Already one of the most volatile and impoverished regions of the world, Africa’s Sahel has been on the forefront of U.S. foreign policy following the coup d’état in Mali in 2012. The subsequent French military intervention, Operation Serval, served to disorganize extremists and stabilize the region, including the neighboring countries of Niger, Algeria, Nigeria, and Mauritania. Yet in a region with vast open land, weak central governments, and porous borders, terrorist groups are able to operate transnationally with few restraints.
Although the Sahel region has been viewed by some policymakers as lacking significant Western political and economic interests, there has been moderate oil and gas drilling over the last decade along with mining operations, including for gold and uranium. As is commonplace in post-colonial Francophone Africa, a sense of hostility still exists toward French nationals, thus contributing to the difficulties of conducting business or residing in the region as a Westerner. Nevertheless, the Sahel has a sizeable presence of Western aid workers, extractive industry employees, faith-based personnel, and, to a lesser extent, diplomats and tourists.
Since the rebranding from a domestic Algerian Salafist group to al-Qa`ida in the Islamic Maghreb (AQIM) in early 2007, a number of offshoots and other terrorist organizations have formed in the region, including Mokhtar Belmokhtar’s katibat (battalion) al-Murabitun (Those Who Remain Steadfast), the Movement for Unity and Jihad in West Africa (MUJAO), Boko Haram, and its splinter group, Ansaru. While each of these groups has a unique context and dynamic, it is widely recognized that, in recent years, they have—at the very least—communicated with one another. Less clear, however, is the extent of inter-group collaboration and the subsequent threat increase to Western interests. The possibility of continued or increased collaboration in the near future makes it important to examine two typologies of motivation—criminal kidnap-for-ransom and politically-motivated terrorism—insofar as they highlight an analytical distinction between attacks. Since the start of Operation Serval, several larger terrorist attacks have occurred in the Sahel, underscoring cooperation between groups and indicating a potential shift from the former to the latter.
With an emphasis on the private sector, this article explores four central findings. First, it highlights the linkages between AQIM, Mokhtar Belmokhtar’s al-Murabitun brigade, Boko Haram, and Ansaru. Second, it finds a notable (and possibly temporary) shift from criminality to politically-motivated terrorism. Third, it finds that among the most threatened interests in the Sahel are extractive companies operating near border regions. Lastly, it finds that the adaptability of Belmokhtar makes him one of the region’s greatest near-term threats to Western interests.
Although collaboration was once questioned, it is now widely indicated that AQIM has linkages to al-Murabitun, MUJAO, and the Nigerian terrorist groups Boko Haram and Ansaru. To understand this relationship, however, it is important to examine the historical context.
AQIM was formed in January 2007, formally rebranding from its previous name, the Salafist Group for Preaching and Combat (GSPC). The official affiliation with al-Qa`ida—beginning several months prior—was largely seen as an effort to maintain relevancy as an extremist group on the global stage, but the group’s interest was still strictly regional in nature. The GSPC, formed in 1998, was itself a derivative of the Armed Islamic Group (GIA). While much of the overarching ideology—a leading tenet of which is a Salafist Qur’anic interpretation—remains static, smaller philosophical and personal disagreements ultimately led to numerous spinoffs and splinter cells. In the wake of a personality dispute with AQIM leader Abdelmalek Droukdel and other subordinate leaders in northern Mali, Belmokhtar split from the group and formed the katibat al-Mulathamin (The Veiled Ones). Belmokhtar’s group merged with MUJAO in August 2013 to create al-Murabitun. Notwithstanding whether any of these groups continue to work with AQIM and its leader Droukdel, it is widely understood that the various units under Belmokhtar’s control claim allegiance to al-Qa`ida core, led by Ayman al-Zawahiri.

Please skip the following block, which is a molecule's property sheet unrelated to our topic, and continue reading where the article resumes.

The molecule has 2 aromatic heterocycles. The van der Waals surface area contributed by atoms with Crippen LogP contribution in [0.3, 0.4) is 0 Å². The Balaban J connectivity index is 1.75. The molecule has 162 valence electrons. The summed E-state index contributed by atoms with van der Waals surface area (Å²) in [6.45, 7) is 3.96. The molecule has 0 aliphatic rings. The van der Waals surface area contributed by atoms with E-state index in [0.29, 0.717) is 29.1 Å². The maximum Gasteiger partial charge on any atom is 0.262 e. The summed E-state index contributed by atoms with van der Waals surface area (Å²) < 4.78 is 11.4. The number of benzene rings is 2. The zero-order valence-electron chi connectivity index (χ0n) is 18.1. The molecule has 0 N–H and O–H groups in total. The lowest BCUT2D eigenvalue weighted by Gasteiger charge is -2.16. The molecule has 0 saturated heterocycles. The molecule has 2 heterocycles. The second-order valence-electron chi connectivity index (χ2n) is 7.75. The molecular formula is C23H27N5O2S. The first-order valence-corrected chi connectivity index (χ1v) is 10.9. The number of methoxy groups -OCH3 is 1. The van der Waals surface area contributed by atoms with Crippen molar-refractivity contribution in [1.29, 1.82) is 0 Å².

The study of Sahelian terrorism must also consider the Nigerian violent extremist groups Boko Haram and its 2012 splinter Ansaru. The linkages between these two groups and AQIM are less clear. When Boko Haram first transitioned into a jihadist group after 2009, most scholars and policymakers dismissed its affiliation with AQIM and al-Qa`ida core as only rhetoric. The idea that an inexperienced domestic insurgency from northeast Nigeria would be embraced by the broader transnational jihadist community was rebuked as aspirational at best. Yet, by the summer of 2009, evidence suggested that Boko Haram members were training with AQIM. In 2010, AQIM leader Droukdel declared that AQIM would provide Boko Haram with weapons, support, and training. This collaboration between Boko Haram and AQIM is supported by public statements from both groups, as well as clear indications that Boko Haram’s suicide attack on the United Nations office in Abuja, Nigeria, in 2011 employed tactics that were strikingly similar to bombings by AQIM.
This again revealed that terrorist groups in the Sahel are adaptive. Differences in ideology are not mutually exclusive in group membership, funding, and coordination. On the contrary, splinters of AQIM, such as al-Murabitun and the AQIM ally in northern Mali, Ansar al-Din, collaborate at least marginally. There is even some evidence that Boko Haram and its splinter group Ansaru have both trained and coordinated with AQIM, al-Qa`ida core, and even Somalia’s al-Shabab.
Sahelian terrorist organizations appear willing to change their names and sacrifice personal and ideological variances. The merger of al-Mulathamin and MUJAO in August 2013 (themselves splinters of AQIM) created a larger and better coordinated group, al-Murabitun, which is asserting its prominence in the region. A statement sent to Nouakchott Information Agency in January 2014 reiterated Belmokhtar’s desire to continue attacks against “France and her allies” in the Sahel. Keeping in mind the limitations of forecasting, it is clear that al-Murabitun’s intent, capability, and access throughout the region are likely a continued threat to Western interests. Against the backdrop of Boko Haram’s legacy of domestic insurgency in Nigeria, Ansaru and even some actors within Boko Haram have demonstrated a capability and desire to continue executing attacks against Western interests. A video statement by Boko Haram leader Abubakar Shekau in February 2014 reiterated the group’s aspirational intent to harm Western interests throughout Nigeria (including the oil-rich delta region) and into neighboring Cameroon and Niger.